A highlight of our return to Rutba came when we met with some of the people who had cared for us when we were injured. Late one afternoon we were in the hospital guesthouse lounge when a man wearing a white coat and big smile walked into the room. He was soon followed by another man with a beaming smile. They were Tariq Ali Marzoug, a nurse, and Jassam Mohamed, a medical assistant, who had both been at the clinic and tended to our injured bodies on March 29, 2003. When Jassam entered I reached out to shake his hand but he gave me a big hug and exclaimed, "I welcome you with an Iraqi greeting!" He went on in amazement, "When I heard you were here I thought you must have forgotten something. I could hardly believe that you came such a long distance to thank us." Later he added, "This moment makes me very happy. It is my reward for all my thirty years of medical service."
We eagerly asked questions of Tariq and Jassam and listened to them tell us about their encounter with us that day. They explained that they were still setting up their clinic because their hospital had been bombed three days earlier. When we asked what they thought when injured Americans were brought to their clinic that day, they assured us "We did not see you as Americans or as an enemy. We saw you as injured people who needed help. It is a matter of ethics. It is also the Iraqi way and what Islam teaches."
Cliff and I asked if one of them had stitched the cuts in our heads. They told us that they both had cleaned and stitched our wounds. I will never forget the feeling of having stitches put in my head without anesthesia because none was available. I asked if they had given me an IV. I could not remember for certain but remembered that they had few medical supplies. Jassam confirmed that he had put an IV in my arm. He told us how once he had given someone an IV and then stood by the bed holding the bag above his head because no IV stand was available.
Jassam and Tariq also told us about Dr. Farrouq, the doctor who took care of us and talked with us that day. Dr. Farrouq is now at the hospital in Ramadi near Baghdad, more than 3 hours from Rutba. As much as we wanted to see him, it was not possible for us to go to Ramadi or for Dr. Farrouq "to leave his post" and come to Rutba. We were sorry to not meet Dr Farrouq, but we were deeply grateful to meet Jassam and Tariq.
I assured them, "We have not forgotten you and we will never forget your great care for us. Now we will tell even more about you and Rutba." Shane added that, "This story has been transformative to many people in the U.S. who have heard it." Our Iraqi friends responded, "We are also committed to tell about you here in Rutba."
The most emotional moment for me came that evening when we were in the guesthouse lounge. I was sitting near the corner of the room to the right of the door. Suddenly I saw a big smile on the weathered face of a man standing in the doorway. Instantly a strange feeling flooded over me, a feeling of puzzlement and recognition as if 'I know this face!' He surveyed the room and walked in and said with delight, "I remember you," pointing to Cliff, "I remember you," pointing to Shane, and "I remember you," pointing to me. Then he added to me, "And I carried you." It took a moment for Sami to translate what he had said to us and another moment for me to fully grasp what he was saying. He told us that his name is Sa'ady Mesha'al Rasheed and that he is the ambulance driver for the hospital. Sa'ady explained that he was at the clinic when we arrived that day and helped us into the clinic. I have told our Rutba story many times but I have never told about Sa'ady carrying me from the car to the clinic because I had not remembered--until I saw his face in the doorway at that moment and heard him speak. Then my body began to remember! With tears in my eyes I thanked him and listened as he told us what he experienced that day. He was suffering from asthma, he explained, then added, "But you were collapsing, so I carried you."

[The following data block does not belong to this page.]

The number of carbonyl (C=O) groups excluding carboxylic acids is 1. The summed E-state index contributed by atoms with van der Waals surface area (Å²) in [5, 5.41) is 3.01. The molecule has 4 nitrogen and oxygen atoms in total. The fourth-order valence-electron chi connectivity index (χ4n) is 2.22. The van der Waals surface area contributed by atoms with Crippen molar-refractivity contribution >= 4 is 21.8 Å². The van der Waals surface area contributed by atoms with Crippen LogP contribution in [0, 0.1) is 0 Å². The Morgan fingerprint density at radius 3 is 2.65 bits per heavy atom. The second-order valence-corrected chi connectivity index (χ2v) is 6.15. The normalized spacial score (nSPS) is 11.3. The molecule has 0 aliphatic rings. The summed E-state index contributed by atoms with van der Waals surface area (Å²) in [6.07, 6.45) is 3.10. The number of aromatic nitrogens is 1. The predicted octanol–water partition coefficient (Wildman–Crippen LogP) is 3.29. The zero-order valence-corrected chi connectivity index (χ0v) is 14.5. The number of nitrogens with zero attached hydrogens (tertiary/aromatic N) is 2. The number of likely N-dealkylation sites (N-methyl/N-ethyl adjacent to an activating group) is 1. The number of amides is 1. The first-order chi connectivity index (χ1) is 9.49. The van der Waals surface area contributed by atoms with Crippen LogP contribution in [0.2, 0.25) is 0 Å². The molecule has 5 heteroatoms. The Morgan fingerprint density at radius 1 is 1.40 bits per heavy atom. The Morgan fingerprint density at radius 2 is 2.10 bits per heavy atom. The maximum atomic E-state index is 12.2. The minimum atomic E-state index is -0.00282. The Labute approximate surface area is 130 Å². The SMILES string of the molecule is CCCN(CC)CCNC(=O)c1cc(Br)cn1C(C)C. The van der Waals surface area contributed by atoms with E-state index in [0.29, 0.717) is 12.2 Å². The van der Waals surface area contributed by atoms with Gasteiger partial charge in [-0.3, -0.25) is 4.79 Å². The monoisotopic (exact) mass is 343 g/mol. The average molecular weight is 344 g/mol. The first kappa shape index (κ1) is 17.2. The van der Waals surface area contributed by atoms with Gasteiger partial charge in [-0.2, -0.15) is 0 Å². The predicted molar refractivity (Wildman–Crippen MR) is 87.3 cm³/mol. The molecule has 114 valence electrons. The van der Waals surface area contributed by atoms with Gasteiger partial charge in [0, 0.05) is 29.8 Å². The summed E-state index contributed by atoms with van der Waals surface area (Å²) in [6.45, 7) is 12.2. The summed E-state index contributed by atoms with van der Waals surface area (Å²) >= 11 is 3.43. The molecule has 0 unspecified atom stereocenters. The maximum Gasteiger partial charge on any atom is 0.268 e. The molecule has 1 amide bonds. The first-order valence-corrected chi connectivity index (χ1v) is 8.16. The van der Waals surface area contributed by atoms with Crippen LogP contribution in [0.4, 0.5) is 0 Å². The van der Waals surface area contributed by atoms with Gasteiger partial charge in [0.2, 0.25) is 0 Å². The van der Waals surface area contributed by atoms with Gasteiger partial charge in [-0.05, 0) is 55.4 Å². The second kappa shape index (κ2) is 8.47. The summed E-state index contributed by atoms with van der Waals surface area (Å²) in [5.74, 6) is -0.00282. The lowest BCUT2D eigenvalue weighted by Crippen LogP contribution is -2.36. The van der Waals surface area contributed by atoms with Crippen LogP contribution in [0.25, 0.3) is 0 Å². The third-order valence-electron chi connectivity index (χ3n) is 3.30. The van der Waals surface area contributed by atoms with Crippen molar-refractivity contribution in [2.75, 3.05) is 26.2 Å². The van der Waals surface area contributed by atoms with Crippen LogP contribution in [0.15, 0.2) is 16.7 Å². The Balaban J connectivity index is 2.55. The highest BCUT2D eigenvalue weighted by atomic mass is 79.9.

At that moment I knew that my dream for returning to Rutba had been fulfilled--and that I was seeing the face of Jesus in Sa'ady. I remembered, too, how on that day in Rutba, seven years earlier, I had seen the transfigured face of Jesus in an Iraqi man who helped carry me on a stretcher from the clinic to the car that would take us back to Jordan. Now I was seeing the face of Jesus again.
In Sa'ady, Tariq, and Jassam I see people of great faith and compassion whose greeting, "Salaam Alaykum" voices their genuine desire that "the peace of God be with you." Their lives give answer to Jesus' great Good Samaritan question, 'Who is neighbor to the one who is injured?' (Luke 10:36).
I will forever see Jesus and hear that parable in a new way. I am also haunted by Jesus' weeping lament over Jerusalem, "If you had only recognized on this day the things that make for peace! But now they are hidden from your eyes" (Luke 19:42). Deep questions confront Christians today, especially in the United States: Where do we see Jesus? Who is neighbor to those who are wounded? How do we give answer?
One way you can "give answer" is to join us on the Rutba Peace Team to support the Hospital in Rutba. Their urgent need is for $3000 to repair the generator at the hospital. Before we left Rutba we gave Dr. Nizer a gift of $1000 toward the repair of the generator and promised to raise the rest of it and send it to them as soon as possible.
May the salaam/shalom of God be with you!
Weldon D. Nisly
For earlier printed versions of our Rutba story, please see:
Weldon Nisly, "Victims of war are not our enemy" Op-ed column written while recovering in Amman, Jordan: Seattle Post-Intelligencer, April 4, 2003
The Mennonite, May 6, 2003 <http://www.themennonite.org/pdf/magazine_pdf_51.pdf> (p. 14)
Peggy Gish, Iraq: A Journey of Hope and Peace, Herald Press (2004)
Jonathan Wilson-Hartgrove, To Baghdad and Beyond, Cascade Books (2005)
Shane Claiborne, The Irresistible Revolution: Living as an Ordinary Radical, Zondervan (2006)